Warning: It does not search within collapsed regions (no matter if explicit or implicit regions).


Searching backwards starting by the cursor position can be done by pressing CTRL+SHIFT+I.

  • CTRL+I - Incremental Search
  • CTRL+SHIFT+I - Back Search
  • F3 – Find Next
  • SHIFT+F3 – Find Previous

DevTnT 7 – ReSharper SHIFT+CTRL+N

For quickly finding files in Visual Studio you can use SHIFT+CTRL+N. A small dialog pops up where you can enter a pattern (including * as a placeholder) for the file name. Below the list of all matching files in the solution is displayed immediately.


DevTnT 7 – How Does KeyJedi Improve My Presentation?

KeyJedi is a nice tool that makes keyboard shortcuts visible as you use them. The tool also works if you are remotely connected to a different machine.

But be careful if you hold a presentation and enter your password somewhere ;-).

See the blog of Roy Osherove to find out more about his tool:

DevTnT 7 – Web Service Studio and Similar Tools Help To Invoke Web Methods Manually

Web Service Studio is a free tool to invoke Web Methods interactively. The user can provide a WSDL endpoint. By clicking the button “Get” the tool fetches the WSDL, generates .NET proxy from the WSDL and displays the list of methods available. The user can choose any method and provide the required input parameters. On clicking Invoke the SOAP request is sent to the server and the response is parsed to display the return value.


On the second tab “Request/Response” you can specify an XML message to send to the Web Service. On the third tab “WSDLs & Proxy” you can investigate the proxy code that was autogenerated from the XSD. There is an option to save it into a file.


The tool is very useful for testing your Web Services easily without writing client code. In one of our customer projects we call the Web Services directly for executing some seldom maintainance operations.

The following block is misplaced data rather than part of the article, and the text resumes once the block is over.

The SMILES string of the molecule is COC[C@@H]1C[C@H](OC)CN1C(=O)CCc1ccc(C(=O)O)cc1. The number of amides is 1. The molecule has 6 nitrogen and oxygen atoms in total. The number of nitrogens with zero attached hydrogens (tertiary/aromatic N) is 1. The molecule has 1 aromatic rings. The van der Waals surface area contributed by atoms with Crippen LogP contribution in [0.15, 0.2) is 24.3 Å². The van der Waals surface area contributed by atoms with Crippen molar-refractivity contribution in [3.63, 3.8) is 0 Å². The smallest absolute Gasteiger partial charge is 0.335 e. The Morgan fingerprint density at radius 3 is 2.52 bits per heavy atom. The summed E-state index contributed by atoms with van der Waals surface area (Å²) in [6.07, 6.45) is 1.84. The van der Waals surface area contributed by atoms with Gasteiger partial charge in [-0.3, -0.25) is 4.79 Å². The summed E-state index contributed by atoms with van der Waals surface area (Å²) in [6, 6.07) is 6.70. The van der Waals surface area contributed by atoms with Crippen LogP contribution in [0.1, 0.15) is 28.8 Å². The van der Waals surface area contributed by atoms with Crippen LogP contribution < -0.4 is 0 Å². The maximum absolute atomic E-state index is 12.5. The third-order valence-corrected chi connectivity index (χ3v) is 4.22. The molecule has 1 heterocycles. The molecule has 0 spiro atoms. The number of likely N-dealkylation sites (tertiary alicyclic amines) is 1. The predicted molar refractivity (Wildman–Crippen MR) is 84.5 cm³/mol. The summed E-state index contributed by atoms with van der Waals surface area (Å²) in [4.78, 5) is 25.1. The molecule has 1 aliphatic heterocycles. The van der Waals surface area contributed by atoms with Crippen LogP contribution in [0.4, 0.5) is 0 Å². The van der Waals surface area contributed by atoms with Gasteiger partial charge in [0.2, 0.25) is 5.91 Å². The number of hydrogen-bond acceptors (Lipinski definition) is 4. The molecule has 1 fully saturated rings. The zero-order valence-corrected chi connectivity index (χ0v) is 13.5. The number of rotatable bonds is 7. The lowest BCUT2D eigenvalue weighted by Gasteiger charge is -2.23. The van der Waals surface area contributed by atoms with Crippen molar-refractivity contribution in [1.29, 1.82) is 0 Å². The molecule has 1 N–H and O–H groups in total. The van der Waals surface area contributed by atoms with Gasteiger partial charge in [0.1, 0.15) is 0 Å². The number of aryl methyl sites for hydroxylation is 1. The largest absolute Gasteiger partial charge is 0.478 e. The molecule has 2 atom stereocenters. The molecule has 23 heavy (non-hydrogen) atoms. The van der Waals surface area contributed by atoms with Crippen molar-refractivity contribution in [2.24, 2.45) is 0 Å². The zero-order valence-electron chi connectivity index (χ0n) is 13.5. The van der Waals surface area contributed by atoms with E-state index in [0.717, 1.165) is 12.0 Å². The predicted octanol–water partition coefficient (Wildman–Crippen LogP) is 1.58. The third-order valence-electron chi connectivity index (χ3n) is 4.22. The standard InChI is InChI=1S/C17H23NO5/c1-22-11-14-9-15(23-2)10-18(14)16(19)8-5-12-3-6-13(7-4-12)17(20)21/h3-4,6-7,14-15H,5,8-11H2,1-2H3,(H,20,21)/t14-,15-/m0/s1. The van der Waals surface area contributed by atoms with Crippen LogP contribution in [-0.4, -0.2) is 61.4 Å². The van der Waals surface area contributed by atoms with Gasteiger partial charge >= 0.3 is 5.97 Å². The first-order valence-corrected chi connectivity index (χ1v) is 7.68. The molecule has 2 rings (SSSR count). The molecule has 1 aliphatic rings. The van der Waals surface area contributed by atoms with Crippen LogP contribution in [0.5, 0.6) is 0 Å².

See or for download and further information.


Similar functionality for WSDL or REST based Web Services offers the free and open source desktop application soapUI. It provides


It can be found at

Microsoft’s WcfTestClient.exe

Windows Communication Foundation (WCF) Test Client (WcfTestClient.exe) is a GUI tool that enables users to input test parameters, submit that input to the service, and view the response that the service sends back. It provides a seamless service testing experience when combined with WCF Service Host.


Wednesday, June 10, 2009

DevTnT 4 - Helpful Side-Effect of Rounded Corners When Running A Full Screen Virtual PC

One might think that using a non-classic theme under windows XP or higher is just a matter of the look of windows. I thought so for myself until I found a real cool feature just by accident and investigated it a little bit.

Kind Of A PITA: Switching To The Host From Within A Full Screen Virtual Machine

You might know the following situation: You are running a virtual machine in full screen mode because it is your current main occupation. But once in a while you have to switch back to the physical host machine to read your mail or alike.

So, how can you do that?